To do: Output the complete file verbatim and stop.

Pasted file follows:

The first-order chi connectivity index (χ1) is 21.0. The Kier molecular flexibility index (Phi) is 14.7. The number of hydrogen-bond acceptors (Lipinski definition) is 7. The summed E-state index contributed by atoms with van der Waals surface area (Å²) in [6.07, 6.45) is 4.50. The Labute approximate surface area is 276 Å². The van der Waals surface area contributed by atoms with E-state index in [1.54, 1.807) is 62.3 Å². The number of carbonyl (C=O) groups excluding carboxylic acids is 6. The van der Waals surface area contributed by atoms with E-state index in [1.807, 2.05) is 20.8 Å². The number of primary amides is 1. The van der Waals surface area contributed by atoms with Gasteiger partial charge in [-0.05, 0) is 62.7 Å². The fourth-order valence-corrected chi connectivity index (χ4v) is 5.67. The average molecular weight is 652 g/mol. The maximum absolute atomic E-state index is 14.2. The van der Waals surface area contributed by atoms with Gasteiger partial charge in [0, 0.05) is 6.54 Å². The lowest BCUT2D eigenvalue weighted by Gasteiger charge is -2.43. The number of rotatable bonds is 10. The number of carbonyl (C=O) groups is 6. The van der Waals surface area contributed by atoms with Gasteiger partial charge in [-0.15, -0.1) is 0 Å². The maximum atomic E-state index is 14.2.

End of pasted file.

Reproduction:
The first-order chi connectivity index (χ1) is 21.0. The Kier molecular flexibility index (Phi) is 14.7. The number of hydrogen-bond acceptors (Lipinski definition) is 7. The summed E-state index contributed by atoms with van der Waals surface area (Å²) in [6.07, 6.45) is 4.50. The Labute approximate surface area is 276 Å². The van der Waals surface area contributed by atoms with E-state index in [1.54, 1.807) is 62.3 Å². The number of carbonyl (C=O) groups excluding carboxylic acids is 6. The van der Waals surface area contributed by atoms with E-state index in [1.807, 2.05) is 20.8 Å². The number of primary amides is 1. The van der Waals surface area contributed by atoms with Gasteiger partial charge in [-0.05, 0) is 62.7 Å². The fourth-order valence-corrected chi connectivity index (χ4v) is 5.67. The average molecular weight is 652 g/mol. The maximum absolute atomic E-state index is 14.2. The van der Waals surface area contributed by atoms with Gasteiger partial charge in [0, 0.05) is 6.54 Å². The lowest BCUT2D eigenvalue weighted by Gasteiger charge is -2.43. The number of rotatable bonds is 10. The number of carbonyl (C=O) groups is 6. The van der Waals surface area contributed by atoms with Gasteiger partial charge in [-0.15, -0.1) is 0 Å². The maximum atomic E-state index is 14.2.